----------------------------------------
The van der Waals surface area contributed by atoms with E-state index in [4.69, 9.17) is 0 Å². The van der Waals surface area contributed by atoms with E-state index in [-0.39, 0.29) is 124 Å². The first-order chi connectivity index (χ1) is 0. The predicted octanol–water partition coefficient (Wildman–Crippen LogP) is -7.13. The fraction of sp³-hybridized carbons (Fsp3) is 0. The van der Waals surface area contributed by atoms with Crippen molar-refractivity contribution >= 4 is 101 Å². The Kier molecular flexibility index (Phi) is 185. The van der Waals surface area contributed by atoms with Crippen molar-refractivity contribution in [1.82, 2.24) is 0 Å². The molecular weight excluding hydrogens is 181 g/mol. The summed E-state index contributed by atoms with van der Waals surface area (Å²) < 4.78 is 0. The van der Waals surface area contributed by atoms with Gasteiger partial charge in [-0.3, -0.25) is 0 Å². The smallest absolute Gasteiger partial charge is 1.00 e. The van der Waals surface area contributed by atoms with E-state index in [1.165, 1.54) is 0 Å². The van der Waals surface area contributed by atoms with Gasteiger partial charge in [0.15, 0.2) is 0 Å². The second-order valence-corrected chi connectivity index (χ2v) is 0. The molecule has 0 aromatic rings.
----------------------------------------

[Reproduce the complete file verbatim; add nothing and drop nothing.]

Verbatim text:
The van der Waals surface area contributed by atoms with E-state index in [4.69, 9.17) is 0 Å². The van der Waals surface area contributed by atoms with E-state index in [-0.39, 0.29) is 124 Å². The first-order chi connectivity index (χ1) is 0. The predicted octanol–water partition coefficient (Wildman–Crippen LogP) is -7.13. The fraction of sp³-hybridized carbons (Fsp3) is 0. The van der Waals surface area contributed by atoms with Crippen molar-refractivity contribution >= 4 is 101 Å². The Kier molecular flexibility index (Phi) is 185. The van der Waals surface area contributed by atoms with Crippen molar-refractivity contribution in [1.82, 2.24) is 0 Å². The molecular weight excluding hydrogens is 181 g/mol. The summed E-state index contributed by atoms with van der Waals surface area (Å²) < 4.78 is 0. The van der Waals surface area contributed by atoms with Gasteiger partial charge in [-0.3, -0.25) is 0 Å². The smallest absolute Gasteiger partial charge is 1.00 e. The van der Waals surface area contributed by atoms with E-state index in [1.165, 1.54) is 0 Å². The van der Waals surface area contributed by atoms with Gasteiger partial charge in [0.15, 0.2) is 0 Å². The second-order valence-corrected chi connectivity index (χ2v) is 0. The molecule has 0 aromatic rings.